VRM in the States: Delaware
Advances in Voter Registration Modernization
- Electronic Voter Registration: Delaware launched electronic voter registration at DMV offices in the 1990s, and fully eliminated the use of paper for DMV-based registration in 2009. Individuals use an electronic pad to submit party preference, review data already on file or keyed in by the clerk, and verify that they are Delaware residents and U.S. citizens. They then sign their name on the pad, creating a digitized signature. Voter registration information is transferred immediately to election officials. Delaware also has partial electronic voter registration at public service agencies. During this process, some information is transferred electronically to elections officials, while a form with the voter’s signature must be physically mailed.
- Online Voter Registration: Delaware launched online voter registration through the Department of Elections in 2006. Eligible citizens can use the system to register to vote or update their registration information even if they do not have a state driver’s license or non-driver ID. New registrants without a state ID can sign the registration by uploading an image of their signature or drawing their signature on the screen.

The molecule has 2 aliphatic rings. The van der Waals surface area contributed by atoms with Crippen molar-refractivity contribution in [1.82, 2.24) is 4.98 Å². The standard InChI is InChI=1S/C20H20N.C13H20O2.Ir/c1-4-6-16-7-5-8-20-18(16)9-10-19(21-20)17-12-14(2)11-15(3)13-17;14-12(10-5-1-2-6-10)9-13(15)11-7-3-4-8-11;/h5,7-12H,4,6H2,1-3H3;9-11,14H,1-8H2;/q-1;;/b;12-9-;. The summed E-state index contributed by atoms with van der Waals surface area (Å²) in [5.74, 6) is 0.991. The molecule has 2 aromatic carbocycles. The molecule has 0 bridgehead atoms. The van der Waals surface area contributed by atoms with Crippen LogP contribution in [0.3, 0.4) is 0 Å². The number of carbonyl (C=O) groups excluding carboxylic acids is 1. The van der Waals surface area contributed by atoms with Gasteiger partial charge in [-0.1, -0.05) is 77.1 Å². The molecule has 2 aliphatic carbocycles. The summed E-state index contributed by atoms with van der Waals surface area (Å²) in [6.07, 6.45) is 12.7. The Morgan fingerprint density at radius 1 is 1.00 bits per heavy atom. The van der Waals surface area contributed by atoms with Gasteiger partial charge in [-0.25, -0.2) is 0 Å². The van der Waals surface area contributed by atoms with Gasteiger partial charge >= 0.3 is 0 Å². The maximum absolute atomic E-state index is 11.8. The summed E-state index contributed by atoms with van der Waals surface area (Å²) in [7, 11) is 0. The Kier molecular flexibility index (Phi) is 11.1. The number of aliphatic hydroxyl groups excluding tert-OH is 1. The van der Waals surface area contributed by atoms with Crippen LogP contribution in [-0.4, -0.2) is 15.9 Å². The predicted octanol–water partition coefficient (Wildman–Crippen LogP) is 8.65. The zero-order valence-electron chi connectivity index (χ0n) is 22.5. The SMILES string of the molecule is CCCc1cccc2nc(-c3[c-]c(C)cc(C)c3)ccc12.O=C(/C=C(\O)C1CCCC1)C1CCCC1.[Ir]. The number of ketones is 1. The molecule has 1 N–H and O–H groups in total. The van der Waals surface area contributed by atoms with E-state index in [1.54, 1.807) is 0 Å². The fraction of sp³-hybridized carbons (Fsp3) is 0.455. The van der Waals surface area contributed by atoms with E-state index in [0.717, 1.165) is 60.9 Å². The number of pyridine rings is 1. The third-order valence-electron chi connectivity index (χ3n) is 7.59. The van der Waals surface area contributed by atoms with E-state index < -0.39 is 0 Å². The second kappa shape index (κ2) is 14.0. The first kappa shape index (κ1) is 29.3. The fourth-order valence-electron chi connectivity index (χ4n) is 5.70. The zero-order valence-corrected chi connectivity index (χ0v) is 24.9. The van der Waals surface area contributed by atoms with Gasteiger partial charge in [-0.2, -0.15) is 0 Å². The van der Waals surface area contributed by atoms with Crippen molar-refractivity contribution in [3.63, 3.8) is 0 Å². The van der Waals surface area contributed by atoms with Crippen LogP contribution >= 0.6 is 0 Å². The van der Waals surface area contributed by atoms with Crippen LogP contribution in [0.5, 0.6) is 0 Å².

- Portability: Registered voters who move within the state without updating their registration can, on Election Day, either cast a regular ballot at their old polling place or cast a regular ballot after filling out a change of address form at their new polling place.
Gains from Voter Registration Modernization in Delaware
The steps Delaware has taken thus far have yielded financial benefits for the state. For example:
- During a January 2010 interview with Brennan Center staff, Delaware election officials reported saving the cost of printing an estimated 1,000 pages a day during election years at DMVs due to electronic registration, and also reported greater accuracy in processing applications.
- The electronic system reduced the amount of time each registration transaction takes from 90 seconds to 30 seconds, resulting in lower labor costs for the DMV. The Department of Elections reported total annual labor cost savings of $200,000 in the program’s first year.
- Between November 2012 and November 2014, 3.0% of all new voter registration applications were received online.